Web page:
Traditional locking fasteners do not address a basic design problem with the standard 60-degree thread form: that the gap between the crest of the male and female threads can lead to vibration-induced thread loosening. Stress concentration and fatigue at the first few engaged threads is also a problem, along with an increased probability of shear, especially in soft metals, due to its tendency toward axial loading. Temperature extremes can also expand or contract surfaces and materials, potentially compromising joint integrity.
Engineers, however, have successfully attacked these challenges while reducing component weight and enabling re-usability with the Spiralock locking fastener. This re-engineered thread form adds a unique 30-degree wedge ramp at the root of the thread which mates with standard 60-degree male thread fasteners.
The wedge ramp allows the bolt to spin freely relative to female threads until clamp load is applied. The crests of the standard male thread form are then drawn tightly against the wedge ramp, eliminating radial clearances and creating a continuous spiral line contact along the entire length of the thread engagement. This continuous line contact spreads the clamp force more evenly over all engaged threads, improving resistance to vibrational loosening, axial-torsional loading, joint fatigue, and temperature extremes.
The Spiralock locking fastener has been validated in published test studies at leading institutions including MIT, the Goddard Space Flight Center, Lawrence Livermore National Laboratory, and British Aerospace. It has been used in extreme fastening applications with virtually no chance of recall: from the main engines of NASA's Space Shuttle; to the Saturn Cassini orbiter and Titan Huygens probe; to medical implants, artificial limbs, and heart pumps.
"The Spiralock fastener's ability to retain clamp load under extreme shock, vibration, and temperature with less weight, complexity, and maintenance makes it a natural choice for automotive, especially clean diesel," says Genick. "It retains clamp load even with dissimilar exotic materials, such as composites and titanium, which is important in reducing vehicle weight." Weight savings also come from reducing fastener size or number with an equal or better safety margin compared to fasteners with the standard 60-degree thread form, according to Arlindo Marques, Director of Global Engineering for Spiralock.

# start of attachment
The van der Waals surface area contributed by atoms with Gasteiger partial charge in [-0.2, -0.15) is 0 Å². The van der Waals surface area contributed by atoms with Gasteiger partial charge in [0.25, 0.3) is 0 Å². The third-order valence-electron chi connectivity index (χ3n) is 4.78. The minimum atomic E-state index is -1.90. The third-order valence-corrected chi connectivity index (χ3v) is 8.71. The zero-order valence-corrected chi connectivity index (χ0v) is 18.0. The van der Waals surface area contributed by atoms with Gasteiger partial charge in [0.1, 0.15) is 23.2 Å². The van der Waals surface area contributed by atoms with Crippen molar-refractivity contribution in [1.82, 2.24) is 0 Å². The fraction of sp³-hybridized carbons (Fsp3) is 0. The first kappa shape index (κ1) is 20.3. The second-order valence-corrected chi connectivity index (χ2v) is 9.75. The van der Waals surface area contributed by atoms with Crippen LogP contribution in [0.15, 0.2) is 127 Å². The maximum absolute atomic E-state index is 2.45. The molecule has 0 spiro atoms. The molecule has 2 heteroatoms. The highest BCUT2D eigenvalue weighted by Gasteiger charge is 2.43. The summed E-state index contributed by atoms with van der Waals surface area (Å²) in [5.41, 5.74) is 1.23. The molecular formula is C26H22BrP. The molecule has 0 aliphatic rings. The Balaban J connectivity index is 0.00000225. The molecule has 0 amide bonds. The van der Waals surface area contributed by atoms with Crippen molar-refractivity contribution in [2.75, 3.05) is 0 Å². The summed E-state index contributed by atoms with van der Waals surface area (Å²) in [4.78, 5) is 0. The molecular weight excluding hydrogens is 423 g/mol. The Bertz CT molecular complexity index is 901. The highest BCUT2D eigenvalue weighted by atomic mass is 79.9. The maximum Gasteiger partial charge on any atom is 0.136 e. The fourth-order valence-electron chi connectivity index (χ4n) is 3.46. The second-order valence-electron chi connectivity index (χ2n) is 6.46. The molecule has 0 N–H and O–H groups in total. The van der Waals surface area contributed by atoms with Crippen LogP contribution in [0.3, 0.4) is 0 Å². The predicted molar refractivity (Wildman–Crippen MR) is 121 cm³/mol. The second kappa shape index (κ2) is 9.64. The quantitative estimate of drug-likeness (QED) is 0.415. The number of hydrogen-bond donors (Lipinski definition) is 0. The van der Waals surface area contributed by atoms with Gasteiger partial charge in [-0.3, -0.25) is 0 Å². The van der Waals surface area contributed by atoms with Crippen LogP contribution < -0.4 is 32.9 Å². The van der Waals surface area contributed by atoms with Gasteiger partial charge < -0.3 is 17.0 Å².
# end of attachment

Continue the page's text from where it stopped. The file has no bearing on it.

"The key is Spiralock's full contact along the entire engaged length of the thread," says Marques. "This reduces thread galling, or microwelding, especially in the heat-resistant nickel alloys becoming important in automotive. It enables fastener reusability up to 50 times, simplifying installation and maintenance. And it makes the thread form self-centering, which improves performance and eases the balancing of high-RPM diesel and turbo systems."
In automotive, the locking fastener is already used in applications ranging from ring gears, torque converters, and chassis assembly to exhaust manifold joints and axle, turbine, or transmission housings. For diesel engine applications, it has been adopted by Caterpillar and Mack Trucks.
"We brought Spiralock into the Emhart family because we believe there's so much potential in automotive," says Genick. "While the industry is challenged, there's opportunity to accelerate out of the downturn with more powerful, higher mileage, lower emission, clean diesel technology. Innovative fastener technology like Spiralock can help the industry make the transition, while helping to lower recall and warranty rates."
Emhart Teknologies is involved in everything from vehicle exterior trim through the powertrain and suspension. It owns Spiralock, which is used for design challenges in a wide range of industries including automotive, heavy truck, aerospace/military, medical, food processing, agriculture, construction, rail, and oil drilling. Production changeovers to the fastener are typically quick and seamless, often requiring just an exchange of traditional nuts, wire inserts or simply drilling out and re-tapping existing parts stock that have unreliable standard tapped holes.
This article was written by Del Williams, a technical writer based in Torrance, CA.